A SOLIHULL mother, who tragically lost her daughter to meningitis, has decided to dedicate her life to helping others like her.
Ten years after the death of her six-month old daugher to the disease, Jasvinder Bharj from Hall Green has found the strength to become a ‘befriender’ for the Meningitis Research Foundation (MRF).
Following a training day, the MRF ‘befrienders’ will now be available to offer support to others affected by meningitis and septicaemia via the charity’s helpline – using their own personal experiences to help others through the difficult time.
Jasvinder’s daughter Amrit tragically died from the disease in April 2006, after doctors were unable to diagnose her quickly enough.
Speaking about the ordeal, Jasvinder said: “Amrit was very grizzly and lethargic one day and she had a fever and was not feeding. As there was no rash the doctors did not diagnose meningitis quickly enough, and by the time it was diagnosed, it was too late to save her.
“In the following weeks I wanted to find out as much as I could about the terrible disease that had robbed my daughter of her precious life, so I spent hours on the internet reading about it.
“In a strange sort of way, it helped me to feel close to Amrit.
“It was here I came across Meningitis Research Foundation.”
Jasvinder became interested in the support offered to bereaved families and friends, and contacted the MRF’s helpline several times to talk to a friendly voice for support through her darkest moments.
She added: “The one time which I remember clearly was the first Christmas after Amrit’s death.
“I phoned and cried to the person on the other end, it was so reassuring to know I was not alone.
“Knowing how much that helped me through those dark days, I chose to become a befriender for MRF so that I can help other parents who have lost a child to this dreadful disease.”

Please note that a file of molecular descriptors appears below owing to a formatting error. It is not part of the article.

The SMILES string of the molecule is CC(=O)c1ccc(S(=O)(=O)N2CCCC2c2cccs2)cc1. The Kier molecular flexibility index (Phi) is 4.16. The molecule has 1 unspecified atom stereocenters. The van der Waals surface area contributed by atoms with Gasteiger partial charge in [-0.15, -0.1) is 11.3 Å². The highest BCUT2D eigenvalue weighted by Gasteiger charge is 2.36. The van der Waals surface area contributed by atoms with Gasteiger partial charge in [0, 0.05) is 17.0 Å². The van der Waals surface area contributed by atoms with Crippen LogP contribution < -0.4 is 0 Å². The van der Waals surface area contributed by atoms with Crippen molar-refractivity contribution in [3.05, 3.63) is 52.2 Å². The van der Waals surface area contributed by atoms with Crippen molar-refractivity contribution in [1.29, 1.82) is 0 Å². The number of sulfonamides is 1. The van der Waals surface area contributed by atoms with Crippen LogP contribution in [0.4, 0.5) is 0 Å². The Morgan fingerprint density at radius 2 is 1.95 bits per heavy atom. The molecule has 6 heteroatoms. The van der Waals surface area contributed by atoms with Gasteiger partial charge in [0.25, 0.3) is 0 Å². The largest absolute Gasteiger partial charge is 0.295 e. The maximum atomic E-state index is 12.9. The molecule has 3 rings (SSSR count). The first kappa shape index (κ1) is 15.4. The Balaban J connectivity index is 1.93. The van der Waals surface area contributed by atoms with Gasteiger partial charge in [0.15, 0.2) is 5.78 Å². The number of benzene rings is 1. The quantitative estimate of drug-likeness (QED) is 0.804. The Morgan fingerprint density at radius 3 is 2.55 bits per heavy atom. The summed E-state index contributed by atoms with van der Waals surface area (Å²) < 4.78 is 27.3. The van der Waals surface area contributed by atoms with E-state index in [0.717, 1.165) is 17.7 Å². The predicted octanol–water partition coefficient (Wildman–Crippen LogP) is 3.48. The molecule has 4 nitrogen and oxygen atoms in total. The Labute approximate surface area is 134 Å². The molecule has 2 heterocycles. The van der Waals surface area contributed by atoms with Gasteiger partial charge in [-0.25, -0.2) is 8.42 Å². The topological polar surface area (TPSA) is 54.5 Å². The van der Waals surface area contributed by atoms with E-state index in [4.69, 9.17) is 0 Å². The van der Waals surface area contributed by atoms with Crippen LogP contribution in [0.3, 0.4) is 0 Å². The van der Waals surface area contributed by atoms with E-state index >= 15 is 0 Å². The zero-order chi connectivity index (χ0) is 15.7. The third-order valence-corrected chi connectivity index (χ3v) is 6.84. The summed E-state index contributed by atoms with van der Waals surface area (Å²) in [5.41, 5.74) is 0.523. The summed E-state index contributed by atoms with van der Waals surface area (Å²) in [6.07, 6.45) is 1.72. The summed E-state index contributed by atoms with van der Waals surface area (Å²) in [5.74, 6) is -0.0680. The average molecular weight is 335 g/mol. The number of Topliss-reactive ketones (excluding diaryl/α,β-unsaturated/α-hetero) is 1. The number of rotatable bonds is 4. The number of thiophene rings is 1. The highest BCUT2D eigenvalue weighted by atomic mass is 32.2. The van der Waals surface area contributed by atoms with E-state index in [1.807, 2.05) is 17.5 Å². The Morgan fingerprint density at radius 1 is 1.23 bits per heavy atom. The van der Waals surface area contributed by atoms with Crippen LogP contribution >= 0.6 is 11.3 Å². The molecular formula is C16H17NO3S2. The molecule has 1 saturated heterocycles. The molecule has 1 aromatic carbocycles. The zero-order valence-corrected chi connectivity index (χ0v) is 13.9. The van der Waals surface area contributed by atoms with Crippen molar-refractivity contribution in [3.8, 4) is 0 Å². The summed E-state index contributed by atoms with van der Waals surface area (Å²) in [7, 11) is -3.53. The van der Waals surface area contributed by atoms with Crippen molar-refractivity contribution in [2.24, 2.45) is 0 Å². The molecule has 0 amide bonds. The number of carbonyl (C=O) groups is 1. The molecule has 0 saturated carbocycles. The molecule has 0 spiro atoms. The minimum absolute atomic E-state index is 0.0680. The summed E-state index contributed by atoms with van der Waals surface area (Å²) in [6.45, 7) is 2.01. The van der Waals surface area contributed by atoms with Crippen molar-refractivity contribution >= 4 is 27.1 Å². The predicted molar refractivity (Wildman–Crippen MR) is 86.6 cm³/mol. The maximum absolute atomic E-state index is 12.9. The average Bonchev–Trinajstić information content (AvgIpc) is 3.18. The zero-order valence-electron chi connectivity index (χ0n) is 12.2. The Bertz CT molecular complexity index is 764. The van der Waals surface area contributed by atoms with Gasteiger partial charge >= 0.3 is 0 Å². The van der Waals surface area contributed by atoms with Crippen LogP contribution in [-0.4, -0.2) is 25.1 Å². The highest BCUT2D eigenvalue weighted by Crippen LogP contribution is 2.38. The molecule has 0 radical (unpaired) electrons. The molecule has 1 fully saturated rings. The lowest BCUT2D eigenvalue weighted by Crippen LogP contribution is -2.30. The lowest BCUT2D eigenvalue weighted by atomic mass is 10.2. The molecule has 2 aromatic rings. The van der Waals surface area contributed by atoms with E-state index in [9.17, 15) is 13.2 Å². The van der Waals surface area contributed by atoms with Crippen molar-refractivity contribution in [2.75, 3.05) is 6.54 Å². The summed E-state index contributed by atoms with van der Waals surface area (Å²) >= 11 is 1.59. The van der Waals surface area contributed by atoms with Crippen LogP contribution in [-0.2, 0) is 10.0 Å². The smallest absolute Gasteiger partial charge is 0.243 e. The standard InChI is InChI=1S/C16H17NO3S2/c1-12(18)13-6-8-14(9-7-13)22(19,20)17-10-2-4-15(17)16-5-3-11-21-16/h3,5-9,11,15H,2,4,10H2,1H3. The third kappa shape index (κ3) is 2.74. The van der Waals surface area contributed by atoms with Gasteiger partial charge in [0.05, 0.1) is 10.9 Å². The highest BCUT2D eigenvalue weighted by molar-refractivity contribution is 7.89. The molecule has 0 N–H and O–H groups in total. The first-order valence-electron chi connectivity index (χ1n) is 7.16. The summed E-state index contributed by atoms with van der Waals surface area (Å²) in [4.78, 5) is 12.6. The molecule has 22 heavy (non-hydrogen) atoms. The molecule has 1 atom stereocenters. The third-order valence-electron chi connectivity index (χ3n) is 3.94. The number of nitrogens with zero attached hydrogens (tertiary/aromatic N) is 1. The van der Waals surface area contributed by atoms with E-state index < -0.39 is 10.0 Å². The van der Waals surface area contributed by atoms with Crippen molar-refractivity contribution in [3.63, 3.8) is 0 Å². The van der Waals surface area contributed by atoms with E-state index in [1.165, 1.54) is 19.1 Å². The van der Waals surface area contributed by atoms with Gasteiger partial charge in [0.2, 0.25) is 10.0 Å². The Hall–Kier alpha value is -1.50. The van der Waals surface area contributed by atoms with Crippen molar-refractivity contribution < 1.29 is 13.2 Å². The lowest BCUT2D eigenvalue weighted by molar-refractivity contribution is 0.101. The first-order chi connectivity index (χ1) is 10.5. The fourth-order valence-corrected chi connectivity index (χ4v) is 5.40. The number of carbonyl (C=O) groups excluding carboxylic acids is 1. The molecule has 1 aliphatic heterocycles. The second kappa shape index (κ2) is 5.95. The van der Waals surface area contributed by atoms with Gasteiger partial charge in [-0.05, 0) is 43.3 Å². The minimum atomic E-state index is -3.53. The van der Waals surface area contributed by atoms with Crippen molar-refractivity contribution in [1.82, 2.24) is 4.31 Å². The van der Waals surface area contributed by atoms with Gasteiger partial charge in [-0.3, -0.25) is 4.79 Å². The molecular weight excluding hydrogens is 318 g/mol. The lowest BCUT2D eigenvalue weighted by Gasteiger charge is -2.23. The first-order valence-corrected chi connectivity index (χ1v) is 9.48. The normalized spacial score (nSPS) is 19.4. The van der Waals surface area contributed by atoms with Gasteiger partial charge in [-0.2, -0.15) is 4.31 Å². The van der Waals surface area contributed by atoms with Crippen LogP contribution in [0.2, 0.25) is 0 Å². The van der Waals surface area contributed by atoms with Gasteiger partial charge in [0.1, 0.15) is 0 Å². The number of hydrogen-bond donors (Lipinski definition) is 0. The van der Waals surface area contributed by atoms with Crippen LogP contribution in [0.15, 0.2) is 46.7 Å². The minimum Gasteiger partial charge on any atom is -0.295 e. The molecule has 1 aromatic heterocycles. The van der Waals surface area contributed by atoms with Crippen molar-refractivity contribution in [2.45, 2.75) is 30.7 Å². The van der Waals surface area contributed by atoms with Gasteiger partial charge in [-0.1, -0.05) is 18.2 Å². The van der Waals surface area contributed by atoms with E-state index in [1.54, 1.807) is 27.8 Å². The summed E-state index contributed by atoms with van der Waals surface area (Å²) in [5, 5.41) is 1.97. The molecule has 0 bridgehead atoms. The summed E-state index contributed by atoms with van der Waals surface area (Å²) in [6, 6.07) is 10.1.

The training day ensures that those affected by meningitis can receive peer support and is being funded by a grant of £3,500 from the Morrisons Foundation, run by the supermarket.
The MRF has nearly 150 trained volunteer befrienders who have a wide range of experiences of meningitis and septicaemia – from immediate issues following bereavement to coping with a child’s or their own disability.
MRF head of support, Rob Dawson said: “We are very proud of our befriending network and we’re grateful to our members like Jasvinder who give their time to support other people dealing with this devastating disease.
“The grant from Morrisons Foundation has made the training day in Birmingham possible and it’s thanks to funding like this that we can keep the network running.
“We rely on donations to provide all of our vital services.”
The Morrisons Foundation, a charity set up by the supermarket, awards grants for charity projects which make a positive difference to people’s lives and since launching in 2015 has funded a wide range of projects, supporting charities in local communities across the UK.